There is dramatic irony at the end of the story as well.  The reader knows what has happened, and knows that the murder weapon is literally right under the noses of the police investigators.  

"It's probably right under our noses. What do you think, Jack?"

That's because they are eating the murder weapon. Yum. 

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How does the point of view create a suspenseful mood in "Lamb to the Slaughter"?

This is a very good question. The story is told entirely from Mary Maloney's point of view. The reader identifies with her because we are held in her point of view from beginning to end. Early in the story we understand her emotions. She is in love, she feels content, and she is six months pregnant. We wish her well. After she commits her murder she has to call the police. Since we are held in her point of view, we cannot know what the police are going to do or what they are going to think. When she goes to the grocery store to establish an alibi, she is still improvising. She knows she has to go back home and pretend to find her husband's body, then call the police and pretend to be in panic and shock, and then to put on an act of innocence and mourning while police swarm all over her house and one or two of them ask her questions. She doesn't know what kinds of questions they might ask. She doesn't know what they might suspect--or even what they might know about Patrick that she doesn't know.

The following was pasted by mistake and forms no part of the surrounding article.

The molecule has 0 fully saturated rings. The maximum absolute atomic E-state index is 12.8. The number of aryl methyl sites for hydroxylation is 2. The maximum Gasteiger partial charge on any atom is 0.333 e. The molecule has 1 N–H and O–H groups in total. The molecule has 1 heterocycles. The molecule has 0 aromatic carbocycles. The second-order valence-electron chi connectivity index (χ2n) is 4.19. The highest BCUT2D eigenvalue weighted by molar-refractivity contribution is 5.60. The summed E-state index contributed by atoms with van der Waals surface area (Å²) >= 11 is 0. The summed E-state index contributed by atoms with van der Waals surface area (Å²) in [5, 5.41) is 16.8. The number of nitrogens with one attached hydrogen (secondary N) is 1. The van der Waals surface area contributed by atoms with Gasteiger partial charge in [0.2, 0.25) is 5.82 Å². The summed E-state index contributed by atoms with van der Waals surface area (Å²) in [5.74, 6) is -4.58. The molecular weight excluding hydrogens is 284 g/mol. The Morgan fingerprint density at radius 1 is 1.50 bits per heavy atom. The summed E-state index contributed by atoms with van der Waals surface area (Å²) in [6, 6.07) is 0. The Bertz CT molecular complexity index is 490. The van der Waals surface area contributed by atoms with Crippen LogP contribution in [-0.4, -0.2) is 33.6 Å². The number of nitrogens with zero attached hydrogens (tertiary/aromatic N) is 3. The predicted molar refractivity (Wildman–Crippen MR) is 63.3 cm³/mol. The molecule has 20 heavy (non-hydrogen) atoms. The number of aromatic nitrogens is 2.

It is because we are held in her point of view that we share her suspense. She is trying to get by with murder, but she doesn't know whether or not she is going to succeed. She knows that it is very hard to get by with murder, and she knows that spouses are often prime suspects. She has to keep her cool. She has never played this role before. That is why so many murderers get caught. They overact. They don't know how to play the part. Mary knows she must be bereaved but not too bereaved. How do women act when their husbands are murdered? Maybe they simply act as if they are in a state of shock and do not show much emotion?

It is a very nice touch that Mary wants to go on about her daily routine, which at this time of day involves cooking a leg of lamb. It seems natural for some people to be in a state of denial and to want life to go on just as it had been going on before. She could play that role rather than acting as if she were totally overwhelmed and incapacitated. After all, she is a cop's wife. She knows her husband faces danger every day. He would expect her to be tough. These cops who have invaded her home are all Patrick's buddies. She would be expected to show them some hospitality in spite of her suffering. She is never entirely safe. She never knows what is going to happen next. In making the radical decision to murder her husband, she was entering into a strange new world.

A parallel example is Rodion Raskolnikov in Fyodor Dostoevsky's novel Crime and Punishment. He intends to murder one woman. Another woman shows up unexpectedly and he has to murder her too. Then he can't get out of the murdered women's apartment because a group of people has collected outside in the hallway. When he does manage to get away, he has to worry about the police investigation. He is under a strain throughout the novel, and the reader, held in Raskolnikov's point of view, suffers the strain along with him.